1. And in the age of smartphones, logos are more than just a visual signal; they are also the icons that people touch dozens of times each day, and shame on any company that offends its consumers by making a stupid attempt to alter that icon.
  2. For example, gifting a Rolex watch to a high achiever is symbolic of “winning,” as is abolishing all offices and requiring all management, including the president, to live in an open environment.
  3. These are just a few examples of how symbols may visually represent and reinforce a company’s culture.
  4. It is the structural elements that are put in place, such as rigid vs.
  5. isolated departmentalization, hierarchical vs.
  6. narrow span-of-control, stringent vs.

A few examples of powerful processes that shape culture include what management pays attention to and rewards, who it recruits and hires, the image it creates through its multimedia advertising processes, the quality of the customer service and support systems it has in place, and the recruitment and hiring of new employees.

Typical rituals that help establish a culture include annual kick-offs, President’s Club trips for top salespeople, service award ceremonies, often retold stories of the company’s history that have become myths, birthday cake and ice cream for employees, company picnics, and organized volunteer projects.

The issue of misalignment

Examples of disconnects between the three cultural forces are provided below to illustrate the point.

  1. We believe in giving the best quality in both customer and product service, which will develop trust over time. However, our fundamental underlying beliefs are “Be fast, be cost-effective, and if quality needs to suffer, so be it.”
  2. The fundamental underlying assumptions — “We live in a ‘I’ culture that is solely focused on individual performance” — do not align properly with the visible Artifact: “Our highly respected, first-class talent development organization uses state-of-the-art tools and processes to teach teamwork and collaboration.”
  3. Espoused Values — “We expect all teammates to think and act in an entrepreneurial manner, as if they were the owners of this business” is in direct conflict with a well-known Artifact: “We expect all teammates to think and act in an entrepreneurial manner, as if they were the owners of this business.” The use of a hierarchical organizational structure, with centralized decision-making, in a business setting.

If any of the three linked drivers of your business is out of alignment, you will almost surely have culture challenges that will cripple your firm. To be sure, these three elements are perfectly matched, but if the entire isn’t generating an effective and competitive organization, a deliberate culture shift is required.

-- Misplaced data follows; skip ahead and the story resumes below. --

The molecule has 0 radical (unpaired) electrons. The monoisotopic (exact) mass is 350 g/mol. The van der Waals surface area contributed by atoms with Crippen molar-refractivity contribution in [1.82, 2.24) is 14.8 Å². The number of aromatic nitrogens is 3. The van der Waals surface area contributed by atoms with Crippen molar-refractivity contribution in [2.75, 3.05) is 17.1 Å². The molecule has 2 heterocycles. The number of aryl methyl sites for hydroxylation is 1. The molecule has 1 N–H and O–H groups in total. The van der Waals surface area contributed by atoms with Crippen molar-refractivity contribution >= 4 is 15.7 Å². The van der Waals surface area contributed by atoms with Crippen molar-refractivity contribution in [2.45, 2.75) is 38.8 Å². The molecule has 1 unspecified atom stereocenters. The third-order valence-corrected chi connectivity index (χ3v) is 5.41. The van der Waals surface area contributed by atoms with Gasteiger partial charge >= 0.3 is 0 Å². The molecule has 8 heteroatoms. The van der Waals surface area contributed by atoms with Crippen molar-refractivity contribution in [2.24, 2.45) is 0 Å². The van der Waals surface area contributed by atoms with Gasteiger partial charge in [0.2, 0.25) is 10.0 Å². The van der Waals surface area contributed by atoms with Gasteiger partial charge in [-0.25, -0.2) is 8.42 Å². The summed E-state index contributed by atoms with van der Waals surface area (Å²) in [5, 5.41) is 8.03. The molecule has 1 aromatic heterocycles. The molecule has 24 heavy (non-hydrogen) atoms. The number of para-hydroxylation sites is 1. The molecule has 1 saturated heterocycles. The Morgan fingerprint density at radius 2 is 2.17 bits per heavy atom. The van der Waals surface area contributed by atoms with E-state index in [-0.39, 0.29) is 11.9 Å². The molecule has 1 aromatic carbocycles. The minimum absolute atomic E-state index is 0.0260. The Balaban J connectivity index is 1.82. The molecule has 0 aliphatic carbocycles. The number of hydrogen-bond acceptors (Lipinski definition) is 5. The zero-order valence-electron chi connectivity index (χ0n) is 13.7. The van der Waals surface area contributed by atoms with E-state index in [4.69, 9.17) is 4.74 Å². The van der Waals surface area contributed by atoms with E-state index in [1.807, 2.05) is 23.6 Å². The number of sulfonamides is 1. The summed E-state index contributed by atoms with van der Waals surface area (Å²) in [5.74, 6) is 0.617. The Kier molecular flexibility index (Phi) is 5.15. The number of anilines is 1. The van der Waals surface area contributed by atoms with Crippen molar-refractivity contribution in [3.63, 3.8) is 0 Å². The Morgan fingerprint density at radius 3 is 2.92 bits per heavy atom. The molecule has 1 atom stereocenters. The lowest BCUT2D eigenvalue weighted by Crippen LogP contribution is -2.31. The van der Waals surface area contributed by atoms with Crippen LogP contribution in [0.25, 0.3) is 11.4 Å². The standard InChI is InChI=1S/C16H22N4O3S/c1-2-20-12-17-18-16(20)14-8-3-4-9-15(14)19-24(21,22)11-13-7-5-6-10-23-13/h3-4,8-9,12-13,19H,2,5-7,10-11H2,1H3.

Some lessons about change

People will battle to maintain the status quo — even if it is one they do not agree with — because, at the very least, they understand it and are familiar with how to deal with it. As a result, while seeking to alter culture, it is critical to realize that you are addressing the most established and solid aspect of your company, and that the defenders of the existing state might be numerous.

Changing behaviors is the most powerful determinant of real cultural change.

It is more important to look at what individuals actually do than than what they say. To gain more good impacts from your cultural environment, it is preferable to concentrate on modifying behavior, which has the potential to result in genuine cultural transformation. When people make direct appeals to alter their views, values, or methods of doing things, they seldom get the outcomes they want. However, when people modify their actions, their mindsets will follow. There are a variety of approaches that may be used to elicit behavioral changes that will ultimately result in changes in the organization’s culture:

  • Recruiting new employees who “fit” with the new culture
  • Recognizing and rewarding those who use innovative culture tools and practices
  • The provision of monetary incentives to those who use innovative culture-related technologies and approaches
  • Managers should serve as role models for new cultural ideals, philosophy, tools, and procedures. Dismissing individuals who are determined to maintain the status quo of the old culture
  • Elevating opinion leaders who exhibit the required behaviors of the new culture